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Despite the majority of auto manufacturers reporting record sales and earnings this year thanks to a healthy Chinese market, the future in China may not be as bright as it was in 2011.
China as a whole is dealing with some tough economic factors with their stock market down, real estate prices dropping and now the prices of luxury cars from German manufacturers Audi, BMW and Mercedes-Benz are selling for way below MSRP. The average price of a 2012 Mercedes-Benz C200 were sold at 16-percent below MSRP at Chinese dealerships, a continual decline from the 14-percent below in October and 3.4-percent below in July. BMW on the other hand, sold their 320i sedan 11-percent below the suggested price, more than triple the initial discount for the 2011 model.
Despite this, Audi posted a 69-percent increase in China deliveries to 29,861 units while BMW had a 9.8-percent increase in sales in China while Mercedes-Benz increased deliveries by 24-percent. But 2011′s growth in China will most certainly not replicate itself in the future to come, which could prove troublesome to many of the manufacturers that are currently undergoing big capacity expansions.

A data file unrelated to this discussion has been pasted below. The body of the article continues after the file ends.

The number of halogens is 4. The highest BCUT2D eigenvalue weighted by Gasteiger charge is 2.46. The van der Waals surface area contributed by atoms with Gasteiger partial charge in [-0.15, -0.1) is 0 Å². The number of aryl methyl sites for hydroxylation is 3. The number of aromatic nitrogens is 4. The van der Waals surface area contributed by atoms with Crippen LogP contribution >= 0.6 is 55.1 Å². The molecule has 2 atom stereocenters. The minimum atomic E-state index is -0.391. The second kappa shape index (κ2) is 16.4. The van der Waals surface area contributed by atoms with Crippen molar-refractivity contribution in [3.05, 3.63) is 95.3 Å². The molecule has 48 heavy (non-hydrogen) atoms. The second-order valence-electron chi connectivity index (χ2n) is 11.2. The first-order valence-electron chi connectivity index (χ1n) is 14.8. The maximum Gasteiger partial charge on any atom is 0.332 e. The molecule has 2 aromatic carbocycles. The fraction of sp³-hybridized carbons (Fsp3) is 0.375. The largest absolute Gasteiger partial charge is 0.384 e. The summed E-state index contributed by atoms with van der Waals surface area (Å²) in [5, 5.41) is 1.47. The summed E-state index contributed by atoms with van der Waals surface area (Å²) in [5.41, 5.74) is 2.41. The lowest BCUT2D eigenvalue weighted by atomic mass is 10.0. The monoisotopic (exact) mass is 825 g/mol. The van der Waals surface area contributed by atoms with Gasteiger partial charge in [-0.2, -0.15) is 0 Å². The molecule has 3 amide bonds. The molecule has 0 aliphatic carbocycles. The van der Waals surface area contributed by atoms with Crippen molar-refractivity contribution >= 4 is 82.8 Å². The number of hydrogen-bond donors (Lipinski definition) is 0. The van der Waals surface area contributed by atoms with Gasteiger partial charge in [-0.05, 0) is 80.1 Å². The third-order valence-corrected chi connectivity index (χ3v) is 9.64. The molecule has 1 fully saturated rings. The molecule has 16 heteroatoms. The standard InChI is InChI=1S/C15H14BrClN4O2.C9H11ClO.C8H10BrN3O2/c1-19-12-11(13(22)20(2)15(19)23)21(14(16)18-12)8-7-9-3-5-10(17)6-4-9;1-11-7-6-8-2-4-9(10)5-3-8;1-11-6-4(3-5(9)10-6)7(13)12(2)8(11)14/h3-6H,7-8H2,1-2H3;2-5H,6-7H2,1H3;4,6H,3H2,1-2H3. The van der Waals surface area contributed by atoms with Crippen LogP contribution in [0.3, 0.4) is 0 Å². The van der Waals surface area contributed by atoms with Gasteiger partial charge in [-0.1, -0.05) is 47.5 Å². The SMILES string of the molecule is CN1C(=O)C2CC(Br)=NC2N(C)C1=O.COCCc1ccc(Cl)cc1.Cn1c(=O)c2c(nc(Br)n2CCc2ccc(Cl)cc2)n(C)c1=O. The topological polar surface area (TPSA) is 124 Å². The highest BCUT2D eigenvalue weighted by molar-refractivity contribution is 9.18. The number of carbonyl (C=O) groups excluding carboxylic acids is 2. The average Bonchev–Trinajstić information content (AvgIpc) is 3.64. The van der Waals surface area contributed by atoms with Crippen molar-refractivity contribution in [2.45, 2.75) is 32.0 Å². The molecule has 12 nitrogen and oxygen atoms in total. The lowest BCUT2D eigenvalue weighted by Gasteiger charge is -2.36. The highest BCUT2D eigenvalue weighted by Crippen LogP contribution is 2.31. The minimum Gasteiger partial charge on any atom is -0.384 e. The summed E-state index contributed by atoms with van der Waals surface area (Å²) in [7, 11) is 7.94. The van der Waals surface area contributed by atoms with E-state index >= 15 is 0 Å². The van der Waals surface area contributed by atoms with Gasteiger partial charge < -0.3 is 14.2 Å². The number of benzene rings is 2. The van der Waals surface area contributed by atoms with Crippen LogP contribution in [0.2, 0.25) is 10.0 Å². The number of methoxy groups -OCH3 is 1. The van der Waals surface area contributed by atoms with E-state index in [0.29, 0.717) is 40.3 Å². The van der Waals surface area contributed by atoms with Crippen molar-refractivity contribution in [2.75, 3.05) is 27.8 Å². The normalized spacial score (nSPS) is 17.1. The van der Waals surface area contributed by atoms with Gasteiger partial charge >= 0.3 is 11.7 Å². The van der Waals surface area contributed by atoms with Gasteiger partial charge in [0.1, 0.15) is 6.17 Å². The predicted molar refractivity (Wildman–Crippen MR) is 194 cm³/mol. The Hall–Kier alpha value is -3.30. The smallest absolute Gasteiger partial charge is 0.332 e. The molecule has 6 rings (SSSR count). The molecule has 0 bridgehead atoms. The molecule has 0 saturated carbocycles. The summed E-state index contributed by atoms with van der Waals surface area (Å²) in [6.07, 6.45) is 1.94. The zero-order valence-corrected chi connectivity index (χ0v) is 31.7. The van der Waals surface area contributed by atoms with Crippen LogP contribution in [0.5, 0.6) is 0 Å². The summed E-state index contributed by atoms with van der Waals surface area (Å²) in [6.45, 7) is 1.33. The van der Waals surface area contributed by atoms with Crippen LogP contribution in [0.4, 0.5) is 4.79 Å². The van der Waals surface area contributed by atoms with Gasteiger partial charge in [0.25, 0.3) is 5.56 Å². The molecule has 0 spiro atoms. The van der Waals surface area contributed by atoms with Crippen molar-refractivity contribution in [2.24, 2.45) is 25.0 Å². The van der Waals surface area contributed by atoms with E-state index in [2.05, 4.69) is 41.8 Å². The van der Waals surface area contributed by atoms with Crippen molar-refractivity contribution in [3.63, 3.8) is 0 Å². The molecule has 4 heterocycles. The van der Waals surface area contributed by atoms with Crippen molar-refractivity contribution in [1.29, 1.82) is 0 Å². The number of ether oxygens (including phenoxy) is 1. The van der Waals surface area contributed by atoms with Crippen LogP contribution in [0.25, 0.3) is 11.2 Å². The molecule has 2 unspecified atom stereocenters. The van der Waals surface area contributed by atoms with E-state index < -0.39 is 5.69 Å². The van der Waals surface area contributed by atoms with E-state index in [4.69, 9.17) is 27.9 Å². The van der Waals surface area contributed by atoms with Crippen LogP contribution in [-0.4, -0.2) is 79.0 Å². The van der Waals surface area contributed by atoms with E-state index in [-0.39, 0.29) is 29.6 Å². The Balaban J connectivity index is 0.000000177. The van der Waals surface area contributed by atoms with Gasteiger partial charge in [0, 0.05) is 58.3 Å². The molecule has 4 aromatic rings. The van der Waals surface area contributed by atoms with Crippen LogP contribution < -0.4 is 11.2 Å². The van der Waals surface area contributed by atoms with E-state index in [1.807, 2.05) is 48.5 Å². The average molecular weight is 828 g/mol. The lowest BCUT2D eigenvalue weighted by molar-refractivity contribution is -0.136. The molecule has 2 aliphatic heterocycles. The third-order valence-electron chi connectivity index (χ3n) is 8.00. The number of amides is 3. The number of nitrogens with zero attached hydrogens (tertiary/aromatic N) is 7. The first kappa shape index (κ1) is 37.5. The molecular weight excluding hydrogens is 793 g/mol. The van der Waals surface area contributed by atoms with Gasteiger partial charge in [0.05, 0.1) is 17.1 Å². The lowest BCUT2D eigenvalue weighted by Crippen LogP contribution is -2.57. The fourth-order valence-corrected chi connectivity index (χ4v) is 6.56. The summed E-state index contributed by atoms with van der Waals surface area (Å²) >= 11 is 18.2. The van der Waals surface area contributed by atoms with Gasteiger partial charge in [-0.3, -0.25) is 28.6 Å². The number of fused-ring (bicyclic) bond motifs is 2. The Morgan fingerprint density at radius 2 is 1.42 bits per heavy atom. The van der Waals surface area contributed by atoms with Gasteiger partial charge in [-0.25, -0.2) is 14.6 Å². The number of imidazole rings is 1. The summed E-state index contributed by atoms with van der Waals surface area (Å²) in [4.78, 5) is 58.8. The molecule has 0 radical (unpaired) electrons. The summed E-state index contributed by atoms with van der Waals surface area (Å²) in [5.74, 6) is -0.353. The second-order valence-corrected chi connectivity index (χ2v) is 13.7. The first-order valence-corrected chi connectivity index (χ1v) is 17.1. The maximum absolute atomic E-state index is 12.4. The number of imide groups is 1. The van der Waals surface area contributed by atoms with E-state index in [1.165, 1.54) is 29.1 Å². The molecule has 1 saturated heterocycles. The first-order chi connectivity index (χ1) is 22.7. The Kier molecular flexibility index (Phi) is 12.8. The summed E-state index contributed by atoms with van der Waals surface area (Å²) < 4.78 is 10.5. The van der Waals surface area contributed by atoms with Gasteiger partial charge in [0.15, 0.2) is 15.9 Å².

[Source: The Truth About Cars]
General Motors was happy to report that their sales in China during November rose at its fastest pace all year, thanks to deliveries of Wuling light trucks and Buick Excelle sedans. Deliveries to dealers in China last month rose 20-percent (to 237,130) compared to a year ago.
After cutting prices on Wuling light trucks, sales of mini-commercial vehicles and sedans at SAIC-GM-Wuling Automobile Co. jumped 40-percent. GM now has their sight set on passing Toyota in global annual sales. While this was great news for GM, Ford and Honda are both reporting a decline in deliveries last month in China.
Ford’s sales in China fell 7-percent in November to 43,338 units with a 19-percent decline in deliveries at its joint commercial-vehicle venture. Honda on the other hand, sold 58,228 vehicles in China last month which is still 3.3-percent fewer than a year earlier. Overall deliveries decreased by 8.4-percent over the course of this year.
It’s worth noting that overall demand in China has decreased in 2011 compared to 2010, when auto sales surged 32-percent to 18.06 million vehicles. Still, GM is relying on the vastly large Chinese market to offset the continually shrinking European market.
[Source: Automotive News]